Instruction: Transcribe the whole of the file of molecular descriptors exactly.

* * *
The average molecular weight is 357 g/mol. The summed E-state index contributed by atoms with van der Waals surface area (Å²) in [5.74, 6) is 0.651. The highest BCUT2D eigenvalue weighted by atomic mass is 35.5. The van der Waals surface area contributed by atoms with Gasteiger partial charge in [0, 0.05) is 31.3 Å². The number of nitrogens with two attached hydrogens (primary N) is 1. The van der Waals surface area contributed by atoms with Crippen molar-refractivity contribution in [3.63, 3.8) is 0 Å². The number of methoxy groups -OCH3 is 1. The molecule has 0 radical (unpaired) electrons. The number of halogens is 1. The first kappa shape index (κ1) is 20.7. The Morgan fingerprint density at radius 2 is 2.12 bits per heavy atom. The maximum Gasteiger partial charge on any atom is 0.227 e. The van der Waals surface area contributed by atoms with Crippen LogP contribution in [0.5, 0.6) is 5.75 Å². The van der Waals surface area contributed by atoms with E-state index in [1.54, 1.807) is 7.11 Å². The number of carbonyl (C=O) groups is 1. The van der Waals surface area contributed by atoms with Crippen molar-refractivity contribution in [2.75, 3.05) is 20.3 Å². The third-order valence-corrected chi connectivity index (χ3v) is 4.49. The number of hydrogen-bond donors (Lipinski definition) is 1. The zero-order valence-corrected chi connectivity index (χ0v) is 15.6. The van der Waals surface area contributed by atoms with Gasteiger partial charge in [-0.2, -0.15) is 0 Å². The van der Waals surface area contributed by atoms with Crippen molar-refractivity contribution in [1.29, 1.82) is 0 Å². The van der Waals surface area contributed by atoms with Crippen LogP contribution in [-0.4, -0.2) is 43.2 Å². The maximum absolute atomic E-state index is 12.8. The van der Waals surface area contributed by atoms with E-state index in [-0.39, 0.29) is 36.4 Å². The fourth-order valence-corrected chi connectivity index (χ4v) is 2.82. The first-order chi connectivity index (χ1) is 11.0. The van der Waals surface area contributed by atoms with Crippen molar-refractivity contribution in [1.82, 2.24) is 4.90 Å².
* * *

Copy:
The average molecular weight is 357 g/mol. The summed E-state index contributed by atoms with van der Waals surface area (Å²) in [5.74, 6) is 0.651. The highest BCUT2D eigenvalue weighted by atomic mass is 35.5. The van der Waals surface area contributed by atoms with Gasteiger partial charge in [0, 0.05) is 31.3 Å². The number of nitrogens with two attached hydrogens (primary N) is 1. The van der Waals surface area contributed by atoms with Crippen molar-refractivity contribution in [3.63, 3.8) is 0 Å². The number of methoxy groups -OCH3 is 1. The molecule has 0 radical (unpaired) electrons. The number of halogens is 1. The first kappa shape index (κ1) is 20.7. The Morgan fingerprint density at radius 2 is 2.12 bits per heavy atom. The maximum Gasteiger partial charge on any atom is 0.227 e. The van der Waals surface area contributed by atoms with Crippen LogP contribution in [0.5, 0.6) is 5.75 Å². The van der Waals surface area contributed by atoms with E-state index in [1.54, 1.807) is 7.11 Å². The number of carbonyl (C=O) groups is 1. The van der Waals surface area contributed by atoms with Crippen molar-refractivity contribution in [2.75, 3.05) is 20.3 Å². The third-order valence-corrected chi connectivity index (χ3v) is 4.49. The number of hydrogen-bond donors (Lipinski definition) is 1. The zero-order valence-corrected chi connectivity index (χ0v) is 15.6. The van der Waals surface area contributed by atoms with Gasteiger partial charge in [-0.2, -0.15) is 0 Å². The van der Waals surface area contributed by atoms with Crippen molar-refractivity contribution in [1.29, 1.82) is 0 Å². The van der Waals surface area contributed by atoms with Crippen LogP contribution in [-0.4, -0.2) is 43.2 Å². The maximum absolute atomic E-state index is 12.8. The van der Waals surface area contributed by atoms with E-state index in [-0.39, 0.29) is 36.4 Å². The fourth-order valence-corrected chi connectivity index (χ4v) is 2.82. The first-order chi connectivity index (χ1) is 11.0. The van der Waals surface area contributed by atoms with Crippen molar-refractivity contribution in [1.82, 2.24) is 4.90 Å².